Winner of the 2012 prestigious Cartoon d’Or award (along with various other festival awards), Belgian filmmaker Emma De Swaef is certainly making a name for herself with her unusual techniques and unique narratives. Over the years, animators have gained a reputation for using anything they can get their hands on to create films and in the world of the animated short, we’ve seen filmmakers employ snow, sand, balloons and t-shirts as tools for their creative masterpieces. De Swaef has taken this ingenious use of materials to a whole new level and carved out her very own niche by utilising wool and textiles to create one of the most distinctive, breathtaking styles you’re ever likely to see on screens big or small. With her latest short Oh Willy currently touring film festivals worldwide and only just missing out on an Oscar nomination, we talk to inspirations, wool and future projects with one of animations hottest properties.
Inspired to make puppets by Kieslowski’s The Double Life of Veronica (even pointing to this specific scene as the moment of inspiration) and Sesame Street, De Swaef’s filmmaking career blossomed as her interest in bringing characters to life and creating a world for them to inhabit developed into a passion for stop-motion animation.
What I love most about the stop-motion process is making the sets.
Arranging all the props onto the tables (at this point everything looks a mess), moving everything around, scattering woolnepps, adding blobs of wool here and there, and most importantly, setting up the light. Slowly but surely depth is created, and in the best cases, a sort of emotionality or expressiveness is created in the way the light interacts with the wool.
Yet, just like Hisko Hulsing and Joseph Pierce, the first two inductees of the TheyAreAnimators series, De Swaef didn’t step straight into the world of animation (seems to be a recurring theme). Having studied documentary filmmaking at the Sint Lukas art school in Brussels, her filmmaking techniques aren’t inspired directly by peers in her chosen field. Instead this unconventional animator casts her net much wider for inspiration:
I was very lucky that right at that time the feature film Panique au Village was being shot, a totally crazy and amazing project. As soon as the directors figured out I could sew and knit they asked me to make all sort of fabric props for them like parachutes for the cows, the farmer’s shower curtain, and leather briefcases for the donkeys. Their most frequent comment to the setmakers was ‘It doesn’t look crappy enough’ or ‘it doesn’t look silly enough’, which is very unusual in the stop-motion world where everyone seems to be obsessed with detail and smoothly sanded surfaces.
Whilst studying in Belgium, De Swaef decided to take her filmmaking career down a new and somewhat risky path with a short she described to the jury at her graduation as, “a documentary showing the escapist fantasies of office workers”.
In my first year at school I made a documentary about a man named Willy, a lockkeeper in Ghent. I really liked the way he looked, his shape and soft sensibilities, so I wanted to make another film about him. This time I wanted to focus on his inner life rather than his job, using animation. I started thinking about what Willy could be thinking about, sitting in his office, waiting for time to go by. The result was Zachte Planten.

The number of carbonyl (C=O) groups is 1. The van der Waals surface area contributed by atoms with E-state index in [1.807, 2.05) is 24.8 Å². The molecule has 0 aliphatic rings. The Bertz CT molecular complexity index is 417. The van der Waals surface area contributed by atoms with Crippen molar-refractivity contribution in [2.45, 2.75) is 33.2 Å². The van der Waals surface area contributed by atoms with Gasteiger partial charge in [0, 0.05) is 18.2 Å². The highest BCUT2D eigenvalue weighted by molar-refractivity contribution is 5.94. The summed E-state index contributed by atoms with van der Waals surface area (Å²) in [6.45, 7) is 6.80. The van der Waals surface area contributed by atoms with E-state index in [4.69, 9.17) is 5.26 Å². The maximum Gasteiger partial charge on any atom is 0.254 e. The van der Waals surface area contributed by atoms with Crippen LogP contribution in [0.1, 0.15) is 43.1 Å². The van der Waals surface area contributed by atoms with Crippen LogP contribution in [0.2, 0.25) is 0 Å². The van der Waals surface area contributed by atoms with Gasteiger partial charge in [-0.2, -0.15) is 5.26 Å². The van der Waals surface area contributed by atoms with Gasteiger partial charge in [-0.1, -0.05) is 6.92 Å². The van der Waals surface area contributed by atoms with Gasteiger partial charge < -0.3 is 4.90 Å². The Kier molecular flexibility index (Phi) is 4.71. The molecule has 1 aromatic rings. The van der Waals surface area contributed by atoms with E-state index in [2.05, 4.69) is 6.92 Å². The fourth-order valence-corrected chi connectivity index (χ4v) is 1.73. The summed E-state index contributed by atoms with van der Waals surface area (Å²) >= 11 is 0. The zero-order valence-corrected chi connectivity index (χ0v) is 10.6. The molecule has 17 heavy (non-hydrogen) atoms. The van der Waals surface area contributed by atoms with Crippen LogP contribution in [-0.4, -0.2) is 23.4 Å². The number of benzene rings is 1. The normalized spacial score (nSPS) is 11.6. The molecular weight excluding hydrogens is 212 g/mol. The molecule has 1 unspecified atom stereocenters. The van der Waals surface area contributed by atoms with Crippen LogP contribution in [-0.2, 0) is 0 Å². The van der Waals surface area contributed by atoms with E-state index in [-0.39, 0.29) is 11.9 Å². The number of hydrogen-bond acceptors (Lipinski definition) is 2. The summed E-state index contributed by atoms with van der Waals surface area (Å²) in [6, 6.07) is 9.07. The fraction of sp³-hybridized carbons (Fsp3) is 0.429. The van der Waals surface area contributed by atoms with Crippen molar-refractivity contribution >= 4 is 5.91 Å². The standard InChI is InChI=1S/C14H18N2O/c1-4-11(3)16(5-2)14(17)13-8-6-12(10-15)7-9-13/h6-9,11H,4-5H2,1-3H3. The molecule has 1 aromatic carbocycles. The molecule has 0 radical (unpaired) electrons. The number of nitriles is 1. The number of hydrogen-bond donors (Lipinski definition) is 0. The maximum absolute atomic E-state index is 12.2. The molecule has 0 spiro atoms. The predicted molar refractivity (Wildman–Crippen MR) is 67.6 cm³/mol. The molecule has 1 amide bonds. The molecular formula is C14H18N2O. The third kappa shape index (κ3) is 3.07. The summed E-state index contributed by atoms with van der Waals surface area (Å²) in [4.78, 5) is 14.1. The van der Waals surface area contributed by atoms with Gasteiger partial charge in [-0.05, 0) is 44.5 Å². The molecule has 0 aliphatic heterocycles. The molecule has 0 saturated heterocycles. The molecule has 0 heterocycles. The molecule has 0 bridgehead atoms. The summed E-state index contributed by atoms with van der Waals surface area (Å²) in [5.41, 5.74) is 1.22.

Probably if I had known more about stop-motion back then I would’ve realized it was impossible to make a 10 minute stop-motion film with no money and a few weeks time and never started. But I guess our ignorance just made us go ahead with it. We’ll try and keep the same ‘stupid’ attitude for our next projects, writing scenes just because they are funny or will make the story work better, not thinking about how much work they will be to film or whether or not it’s impossible to do.
A lot of the film commissions really hesitated to fund Oh Willy… because of the strange scenario.
Zachte Planten is very flawed in many ways, but it showed enough promise to get people to fund the new project. I know a lot of the film commissions really hesitated to fund Oh Willy… because of the strange scenario. In the end their curiosity about the result always prevailed over their hesitations though, and astonishingly enough we ended up getting all the funding we applied for.
When I told people in Zachte Planten Willy was going to be naked and riding a sheep in a forest, then cuddling it and falling asleep next to it, they warned me it would be too provocative.
But the result isn’t offensive at all. Seeing how mellow and accessible Zachte Planten had become, we realized how far we could go with content in this woolly style. A spoonful of sugar makes the medicine go down! It made us realize how many subjects that are too uncomfortable or weird in a live-action movie become a lot more digestible when animated in wool. This time we wanted the film to have more of an edge though, so we decided not censor ourselves in the writing at all.
Described on Vimeo as “part sequel, part remake (in reference to Zachte Planten) but with more nudity, sick, poo, sci-fi and horror”, her latest award-winning short Oh Willy… sees De Swaef take a blossoming style and plot to a new extreme.
Fifty-something Willy returns to the naturist community where he has spent his youth to visit his dying mother. When she dies shortly after he arrives, Willy is confronted with the choices he made in his life. In confused sadness he flees away into the forest. After a rough start he finds the motherly protection of a big gentle hairy beast.